Formal mediation. Sometimes conflicts escalate to hard feelings and entrenched positions. When this happens, formal mediation may be appropriate. This process will involve the intervention of a trained mediator to assist the parties in negotiating jointly acceptable resolution of issues in conflict. The mediator meets with the parties at a neutral location, often shuttling between separate rooms, where the parties can discuss the dispute and explore a variety of solutions. Formal mediation is often the last step before litigation.
Most consultation and mediation services will be conducted by OFRS’ primary consultants/mediators: Peggy Hall, David Marrison, Jeff Lewis and Robert Moore. OFRS will also develop a pool of outside mediators who can assist with matters that require special or unique technical knowledge. OFRS is committed to providing individuals who have both the knowledge and skill to help understand and resolve issues.
OFRS will be able to assist on a wide variety of matters. The following are issues for which OFRS can provide assistance:
Farm transition planning
Property issues/neighbor issues
Farm labor issues
USDA administrative appeals
ODA administrative appeals
Farm lender/creditor negotiations
OFRS is available to provide educational and consultation services now. Mediation services will be available beginning in January 2024. For more information or to refer someone to OFRS, contact Robert Moore at email@example.com or 614-247-8260. Information is also available at farmoffice.osu.edu/ofrs.
Registration is now open for Ohio Maple Days December 8-9th at Ashland University’s Convocation Center. This 2-day event offers a Friday workshop on value added maple products and an all-day program on Saturday on a wide variety of topics.
There is a maple tasting contest during the value-added workshop. Are you a small producer who wants to enter the contest? Go to the Ohio Maple Producers website and download the rules and application for the John Berry Maple contest. http://ohiomaple.org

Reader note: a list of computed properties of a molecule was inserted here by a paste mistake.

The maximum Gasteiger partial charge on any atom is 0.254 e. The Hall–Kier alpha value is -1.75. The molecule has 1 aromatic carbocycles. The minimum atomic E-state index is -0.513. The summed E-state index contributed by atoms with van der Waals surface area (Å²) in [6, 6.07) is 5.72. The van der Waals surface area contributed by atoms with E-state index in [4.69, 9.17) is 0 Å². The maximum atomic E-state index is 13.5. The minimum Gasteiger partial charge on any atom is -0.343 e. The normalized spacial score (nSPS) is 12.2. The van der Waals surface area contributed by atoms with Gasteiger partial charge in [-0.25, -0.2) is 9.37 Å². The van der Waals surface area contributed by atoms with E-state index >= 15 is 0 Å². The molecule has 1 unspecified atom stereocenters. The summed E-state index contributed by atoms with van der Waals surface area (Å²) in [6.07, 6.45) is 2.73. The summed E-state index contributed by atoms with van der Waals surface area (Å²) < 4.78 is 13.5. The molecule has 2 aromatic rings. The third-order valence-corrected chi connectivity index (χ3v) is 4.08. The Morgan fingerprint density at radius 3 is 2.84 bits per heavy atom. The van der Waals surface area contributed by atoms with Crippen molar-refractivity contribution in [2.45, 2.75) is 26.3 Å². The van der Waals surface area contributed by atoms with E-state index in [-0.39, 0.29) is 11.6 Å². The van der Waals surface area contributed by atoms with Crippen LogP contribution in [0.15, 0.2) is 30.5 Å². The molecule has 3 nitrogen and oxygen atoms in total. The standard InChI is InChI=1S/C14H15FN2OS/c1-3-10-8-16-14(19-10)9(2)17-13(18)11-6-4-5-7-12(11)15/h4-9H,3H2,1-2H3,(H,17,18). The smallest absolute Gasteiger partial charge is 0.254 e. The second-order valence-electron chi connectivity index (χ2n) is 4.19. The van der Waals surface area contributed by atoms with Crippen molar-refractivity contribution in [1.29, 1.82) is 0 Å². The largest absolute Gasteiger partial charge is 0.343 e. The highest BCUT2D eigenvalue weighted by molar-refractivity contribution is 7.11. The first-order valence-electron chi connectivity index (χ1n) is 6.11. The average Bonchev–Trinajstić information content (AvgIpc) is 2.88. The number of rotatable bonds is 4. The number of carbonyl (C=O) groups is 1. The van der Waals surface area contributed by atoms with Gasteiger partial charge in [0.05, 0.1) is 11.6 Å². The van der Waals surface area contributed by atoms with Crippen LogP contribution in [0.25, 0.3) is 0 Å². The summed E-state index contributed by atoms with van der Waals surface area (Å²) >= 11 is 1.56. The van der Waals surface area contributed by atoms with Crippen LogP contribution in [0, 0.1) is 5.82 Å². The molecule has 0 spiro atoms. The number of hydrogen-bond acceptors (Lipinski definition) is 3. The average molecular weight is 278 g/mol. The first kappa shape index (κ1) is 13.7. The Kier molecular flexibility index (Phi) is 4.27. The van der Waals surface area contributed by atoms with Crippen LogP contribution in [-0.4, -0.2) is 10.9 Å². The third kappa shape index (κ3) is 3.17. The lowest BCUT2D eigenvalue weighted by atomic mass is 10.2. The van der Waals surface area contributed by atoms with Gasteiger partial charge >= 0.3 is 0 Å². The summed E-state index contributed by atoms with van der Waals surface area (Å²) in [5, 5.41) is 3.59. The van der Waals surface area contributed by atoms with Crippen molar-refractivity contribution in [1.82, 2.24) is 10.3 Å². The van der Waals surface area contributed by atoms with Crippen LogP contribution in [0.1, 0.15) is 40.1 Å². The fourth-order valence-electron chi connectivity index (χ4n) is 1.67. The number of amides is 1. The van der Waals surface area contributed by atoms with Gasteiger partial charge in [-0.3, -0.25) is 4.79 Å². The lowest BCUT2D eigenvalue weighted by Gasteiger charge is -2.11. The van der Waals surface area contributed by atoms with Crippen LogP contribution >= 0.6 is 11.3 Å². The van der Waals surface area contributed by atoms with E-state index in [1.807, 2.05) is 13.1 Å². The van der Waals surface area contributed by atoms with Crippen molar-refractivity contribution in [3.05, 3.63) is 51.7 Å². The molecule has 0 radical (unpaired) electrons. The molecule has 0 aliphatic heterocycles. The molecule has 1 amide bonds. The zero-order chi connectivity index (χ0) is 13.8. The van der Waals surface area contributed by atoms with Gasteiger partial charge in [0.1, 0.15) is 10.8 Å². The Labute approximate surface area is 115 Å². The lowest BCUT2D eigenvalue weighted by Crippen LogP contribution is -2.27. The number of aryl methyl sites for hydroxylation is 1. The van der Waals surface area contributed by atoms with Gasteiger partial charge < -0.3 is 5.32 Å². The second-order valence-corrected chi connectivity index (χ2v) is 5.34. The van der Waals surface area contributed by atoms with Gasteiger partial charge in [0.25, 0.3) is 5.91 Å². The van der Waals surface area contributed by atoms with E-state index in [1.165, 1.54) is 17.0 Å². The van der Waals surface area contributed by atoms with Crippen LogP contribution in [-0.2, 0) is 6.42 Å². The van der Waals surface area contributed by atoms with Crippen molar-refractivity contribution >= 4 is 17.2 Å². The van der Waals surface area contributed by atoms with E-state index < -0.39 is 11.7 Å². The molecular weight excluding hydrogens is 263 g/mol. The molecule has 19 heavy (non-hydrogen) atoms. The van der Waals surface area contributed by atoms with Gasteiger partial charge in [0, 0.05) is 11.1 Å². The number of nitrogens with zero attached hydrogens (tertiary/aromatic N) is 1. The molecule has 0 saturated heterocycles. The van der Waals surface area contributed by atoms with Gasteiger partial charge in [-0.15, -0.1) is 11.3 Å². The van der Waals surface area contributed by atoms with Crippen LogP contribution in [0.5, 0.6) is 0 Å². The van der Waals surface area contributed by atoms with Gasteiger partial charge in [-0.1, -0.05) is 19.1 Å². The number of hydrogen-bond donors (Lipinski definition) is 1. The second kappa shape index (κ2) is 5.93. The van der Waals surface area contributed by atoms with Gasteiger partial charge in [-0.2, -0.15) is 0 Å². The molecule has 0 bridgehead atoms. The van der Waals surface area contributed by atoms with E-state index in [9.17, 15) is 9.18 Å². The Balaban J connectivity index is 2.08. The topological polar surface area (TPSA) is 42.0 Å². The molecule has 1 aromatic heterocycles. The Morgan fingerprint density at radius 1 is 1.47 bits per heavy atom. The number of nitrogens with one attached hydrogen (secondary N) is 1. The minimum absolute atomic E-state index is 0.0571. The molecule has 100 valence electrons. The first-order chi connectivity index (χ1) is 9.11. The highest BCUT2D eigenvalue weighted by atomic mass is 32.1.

Want your hydrometer tested? Bring it to the Saturday meeting and there will be a station to get it tested.
Last but not least. The Ohio Maple Producers Association is hosting One Sweet Gathering Friday night Dec. 8th. This event is all about supporting Ohio Maple. There will be great food, maple trivia, maple beverages, a raffle and prizes. To register for the event, go to http://ohiomaple.org
Register for the Value Added Maple Products workshop here.
Register for Ohio Maple Days – A Day for Maple here
Join us on November 3rd for another Friday’s Escape to the Forest webinar!
Erika Lyon, OSU Extension Education for Jefferson & Harrison Counties will share with us Hidden Architects: The Roles and Impacts of Wood Decay Fungi in Shaping Ohio’s Woodlands.
Register HERE for the webinar.
This webinar will be recorded and posted on our website.
From: Eric Richer, The Ohio State University
Assistant Professor / Farm Management Field Specialist
Registration is open for the 2nd annual Ohio State Organic Grains Conference, January 4-5, 2024 at the Maumee Bay Lodge and Conference Center near Toledo, Ohio. The 2024 conference offers programming for experienced organic growers, growers transitioning to or considering organic, and consultants or educators who support these growers.
“According to the most recent census data, Ohio has over 350 organic corn and soybean farmers, and currently has the sixth most acres in transition to organic in the country,” says conference director Eric Richer. “One of the goals of the conference is to better prepare farmers for the production and management risks associated with organic grain production in the state and to evaluate the possibility of growing value-added, organic grain in our region.” Continue reading